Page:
Academic journal article Risk Management and Insurance Review

What Effect Did Aig's Bailout, and the Preceding Events, Have on Its Competitors?

Academic journal article Risk Management and Insurance Review

What Effect Did Aig's Bailout, and the Preceding Events, Have on Its Competitors?

Article excerpt

ABSTRACT

We examine the effect of American International Group's (AIG) bailout, and the events leading up to it, on its insurance industry rivals. The reaction of rivals to AIG-related events depends on the relative strength of two competing effects. The contagion effect implies that rival returns will decrease following negative events affecting AIG. In contrast, competitive effects will occur if investors expect that rivals will be able to benefit from AIG's downfall. Using three-factor multivariate regression model event study methodology, we find evidence of both effects around several key dates in AIG's decline.

INTRODUCTION

On September 16, 2007, American International Group's (AIG) stock price was $63.44 per share. In its quarterly report released later that month, AIG reported assets of $1.07 trillion and 9-month net income of over $3 billion. AIG was the largest insurance company in the United States and was renowned for its international presence in over 130 countries.1

Exactly 1 year later (on September 16, 2008), its stock price had fallen by 94 percent to $3.75. Later that evening (September 16, 2008 at 9 p.m. EST) the Federal Reserve Bank's Board of Governors announced a bailout plan to rescue AIG from imminent failure because it feared that AIG's collapse would threaten the overall economy.2 In terms of the bailout, AIG received access to an $85 billion credit facility, and in exchange, the U.S. government received warrants for a 79.9 percent equity stake in AIG and the ability to suspend dividend payments to shareholders. On October 8, 2008 the Federal Reserve expanded the loan by adding an additional $37.8 billion to the available loan amount.3

What effect did the bailout, and the events leading up to it, have on AIG's competitors? Theory suggests that the overall industry impact of events leading to AIG's considerable decline depends on the relative strength of two competing effects - contagion and competitive. Contagion effects occur when a negative shock to one firm leads to decreased stock returns for its rivals, even if they are relatively unaffected by the firm-specific negative event. In contrast, competitive effects occur when rivals experience higher stock returns because investors expect them to benefit from the demise of a competitor.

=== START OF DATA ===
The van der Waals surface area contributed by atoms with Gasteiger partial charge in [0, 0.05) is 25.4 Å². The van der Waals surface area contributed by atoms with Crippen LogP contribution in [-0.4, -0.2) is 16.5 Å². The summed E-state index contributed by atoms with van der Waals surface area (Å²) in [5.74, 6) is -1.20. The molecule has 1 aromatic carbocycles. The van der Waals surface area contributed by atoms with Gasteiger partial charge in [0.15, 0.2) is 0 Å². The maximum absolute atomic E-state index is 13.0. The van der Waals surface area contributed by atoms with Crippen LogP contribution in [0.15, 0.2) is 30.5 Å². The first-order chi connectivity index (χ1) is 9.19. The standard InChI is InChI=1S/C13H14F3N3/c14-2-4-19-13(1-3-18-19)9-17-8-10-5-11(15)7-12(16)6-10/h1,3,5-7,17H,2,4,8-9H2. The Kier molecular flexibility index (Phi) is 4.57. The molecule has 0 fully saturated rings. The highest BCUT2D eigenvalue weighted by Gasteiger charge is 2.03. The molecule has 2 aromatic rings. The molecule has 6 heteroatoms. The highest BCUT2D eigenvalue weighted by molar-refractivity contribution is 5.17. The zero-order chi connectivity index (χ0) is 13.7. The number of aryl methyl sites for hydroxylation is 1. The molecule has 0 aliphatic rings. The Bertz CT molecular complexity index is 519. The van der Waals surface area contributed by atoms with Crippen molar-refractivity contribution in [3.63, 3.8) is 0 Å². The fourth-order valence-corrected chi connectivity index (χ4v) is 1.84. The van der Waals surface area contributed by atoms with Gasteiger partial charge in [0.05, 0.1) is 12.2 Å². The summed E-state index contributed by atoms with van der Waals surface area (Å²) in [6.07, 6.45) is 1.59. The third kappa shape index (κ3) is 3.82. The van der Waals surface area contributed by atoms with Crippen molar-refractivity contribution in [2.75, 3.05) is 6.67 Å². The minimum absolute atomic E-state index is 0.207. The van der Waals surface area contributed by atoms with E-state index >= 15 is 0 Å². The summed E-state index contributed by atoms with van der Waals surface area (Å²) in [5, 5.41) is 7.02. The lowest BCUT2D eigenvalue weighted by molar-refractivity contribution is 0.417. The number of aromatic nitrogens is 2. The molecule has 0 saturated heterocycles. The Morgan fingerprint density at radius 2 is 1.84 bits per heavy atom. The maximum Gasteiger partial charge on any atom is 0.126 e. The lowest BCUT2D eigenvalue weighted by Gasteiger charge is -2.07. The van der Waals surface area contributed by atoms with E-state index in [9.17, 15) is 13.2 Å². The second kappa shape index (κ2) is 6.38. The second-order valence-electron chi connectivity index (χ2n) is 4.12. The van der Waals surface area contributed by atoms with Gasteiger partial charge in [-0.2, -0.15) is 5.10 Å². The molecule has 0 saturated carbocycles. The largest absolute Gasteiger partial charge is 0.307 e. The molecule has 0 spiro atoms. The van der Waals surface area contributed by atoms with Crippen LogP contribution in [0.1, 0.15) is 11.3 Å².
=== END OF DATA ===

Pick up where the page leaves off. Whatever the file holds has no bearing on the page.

We use event study methodology to examine the relative impacts of these effects around several key dates during AIG's considerable decline. The first date examined provides one of the earliest signs of impending financial difficulties associated with AIG's credit default swap (CDS) portfolio. On February 11, 2008, AIG wrote down $4.88 billion in its CDS portfolio exposed to the U.S. subprime mortgage market. The second date included in our analysis is September 15, 2008, when reports said that AIG was scrambling to raise capital in an effort to stave off looming credit downgrades. The third date analyzed is September 17, 2008 (the first trading day following the after-hours bailout announcement), and the fourth event date is October 9, 2008, the first trading day after the Fed's after-hours announcement of the bailout extension.

We find evidence of both contagion effects and competitive effects. For the entire period under scrutiny (February 11, 2008 to October 9, 2008) we observe positive cumulative abnormal returns (CARs) for AIG's rivals, suggesting that positive competitive effects outweighed any negative contagion effects. When examining (cumulative) abnormal returns for each of the key events we find evidence of net contagion effects around the February 11 CDS write-down and the October 9 bailout extension and some evidence of net competitive effects for the September 15 capital crisis. Our cross-sectional analysis of event-day abnormal returns provides further support for contagion effects on February 11 and competitive effects on September 15, and provides some evidence of competitive effects on the day of the bailout and the bailout extension. …

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